Etymology
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neolocal (adj.)

"Denoting a place of residence chosen by a newly-married couple which is independent of parental or family ties" [OED], 1949, from neo- "new" + local (adj.). Related: Neolocally.

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matriarch (n.)

"mother or woman who heads a family or tribe," c. 1600, from matri- "mother, woman" + -arch, abstracted from patriarch, ultimately from Greek arkhein "to rule" (see archon).

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canid (n.)
"a carnivorous mammal of the Canidae family" (dogs, wolves, foxes, jackals), 1879, from Modern Latin Canidae, from Latin canis "dog" (from PIE root *kwon- "dog") + -idae.
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domesticity (n.)

1721, "state of being a domestic servant;" 1726, "domestic character, home or family life;" see domestic + -ity. Perhaps modeled on French domesticité.

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trichomoniasis (n.)
1915, with -iasis + trichomonas, genus of a family of flagellate parasites, from tricho-, Latinized form of Greek trikho-, combining form of thrix (genitive trikhos) "hair" + -monas.
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offshoot (n.)
1670s, in figurative sense, of family trees; 1801 in general sense of "a derivative;" 1814 in literal sense, in reference to plants. From off + shoot (n.).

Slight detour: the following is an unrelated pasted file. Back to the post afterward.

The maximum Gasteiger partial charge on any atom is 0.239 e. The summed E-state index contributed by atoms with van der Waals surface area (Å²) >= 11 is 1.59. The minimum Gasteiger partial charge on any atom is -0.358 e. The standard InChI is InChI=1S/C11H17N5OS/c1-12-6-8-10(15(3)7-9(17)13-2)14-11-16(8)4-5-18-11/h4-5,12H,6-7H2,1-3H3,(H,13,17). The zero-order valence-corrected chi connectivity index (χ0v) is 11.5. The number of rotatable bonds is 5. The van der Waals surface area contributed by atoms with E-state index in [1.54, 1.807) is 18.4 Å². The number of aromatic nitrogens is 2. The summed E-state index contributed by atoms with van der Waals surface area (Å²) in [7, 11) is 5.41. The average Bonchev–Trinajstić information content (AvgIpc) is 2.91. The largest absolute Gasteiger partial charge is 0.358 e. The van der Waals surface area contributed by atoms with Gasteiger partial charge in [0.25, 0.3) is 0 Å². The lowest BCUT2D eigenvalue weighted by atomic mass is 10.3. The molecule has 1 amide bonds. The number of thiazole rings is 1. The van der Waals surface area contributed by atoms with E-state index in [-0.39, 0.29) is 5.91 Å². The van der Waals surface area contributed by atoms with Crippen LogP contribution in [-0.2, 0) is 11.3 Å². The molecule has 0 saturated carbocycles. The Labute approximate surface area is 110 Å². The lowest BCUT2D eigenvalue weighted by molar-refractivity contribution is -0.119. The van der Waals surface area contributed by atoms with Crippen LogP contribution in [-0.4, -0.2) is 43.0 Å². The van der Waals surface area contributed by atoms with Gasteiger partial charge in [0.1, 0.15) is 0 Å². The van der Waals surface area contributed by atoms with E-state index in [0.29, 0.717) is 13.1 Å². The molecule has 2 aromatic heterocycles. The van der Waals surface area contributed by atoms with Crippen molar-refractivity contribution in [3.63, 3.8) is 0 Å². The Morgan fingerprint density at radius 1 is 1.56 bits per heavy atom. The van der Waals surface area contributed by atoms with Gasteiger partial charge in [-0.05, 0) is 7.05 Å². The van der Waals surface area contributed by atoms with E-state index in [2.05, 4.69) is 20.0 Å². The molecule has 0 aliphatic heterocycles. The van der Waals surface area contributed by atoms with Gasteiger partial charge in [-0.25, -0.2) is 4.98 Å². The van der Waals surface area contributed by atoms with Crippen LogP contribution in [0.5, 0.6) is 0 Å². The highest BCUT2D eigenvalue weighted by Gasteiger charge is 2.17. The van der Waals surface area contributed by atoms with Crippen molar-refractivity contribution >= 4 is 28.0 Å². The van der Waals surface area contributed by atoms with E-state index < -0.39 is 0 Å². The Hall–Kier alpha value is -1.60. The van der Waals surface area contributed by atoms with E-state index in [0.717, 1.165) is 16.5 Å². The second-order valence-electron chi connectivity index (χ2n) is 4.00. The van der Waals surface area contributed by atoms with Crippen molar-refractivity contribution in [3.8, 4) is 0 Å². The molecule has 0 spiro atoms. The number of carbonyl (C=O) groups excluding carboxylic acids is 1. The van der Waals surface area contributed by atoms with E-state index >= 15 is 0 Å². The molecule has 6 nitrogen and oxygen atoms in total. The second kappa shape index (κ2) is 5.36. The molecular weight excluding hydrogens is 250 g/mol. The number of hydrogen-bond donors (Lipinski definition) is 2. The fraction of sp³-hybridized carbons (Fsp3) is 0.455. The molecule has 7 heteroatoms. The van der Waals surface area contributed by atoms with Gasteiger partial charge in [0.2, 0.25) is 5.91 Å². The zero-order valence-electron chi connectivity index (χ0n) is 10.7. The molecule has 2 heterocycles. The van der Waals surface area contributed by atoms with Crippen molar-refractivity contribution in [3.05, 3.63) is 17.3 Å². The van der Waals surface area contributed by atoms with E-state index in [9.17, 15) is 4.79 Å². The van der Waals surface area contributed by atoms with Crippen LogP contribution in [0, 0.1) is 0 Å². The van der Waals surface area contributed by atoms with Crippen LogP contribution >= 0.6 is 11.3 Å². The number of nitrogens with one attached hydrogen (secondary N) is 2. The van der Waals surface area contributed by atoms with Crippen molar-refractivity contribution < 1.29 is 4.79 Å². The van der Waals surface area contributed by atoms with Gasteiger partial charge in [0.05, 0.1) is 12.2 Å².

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Shenandoah 
originally a place name in Dutchess County, N.Y., from Oneida (Iroquoian) family name Skenondoah, derived from oskenon:to "deer." Later transferred to river and valley in Virginia.
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folks (n.)
"persons," Middle English, plural of folk (n.). Colloquial sense of "people of one's family" is from 1715. In Old English in plural use it meant only "peoples, nations."
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arnica (n.)
plant genus of the borage family, native to central Europe, 1753, Modern Latin, of unknown origin. Klein suggests Arabic arnabiyah, a name of a type of plant, as the ultimate source.
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Rothschild 

"millionaire, rich person," 1833, in reference to the international banking family descended from Mayer Amschel Rothschild (1744-1812) of Frankfurt. The surname is literally "red shield," a German house-name.

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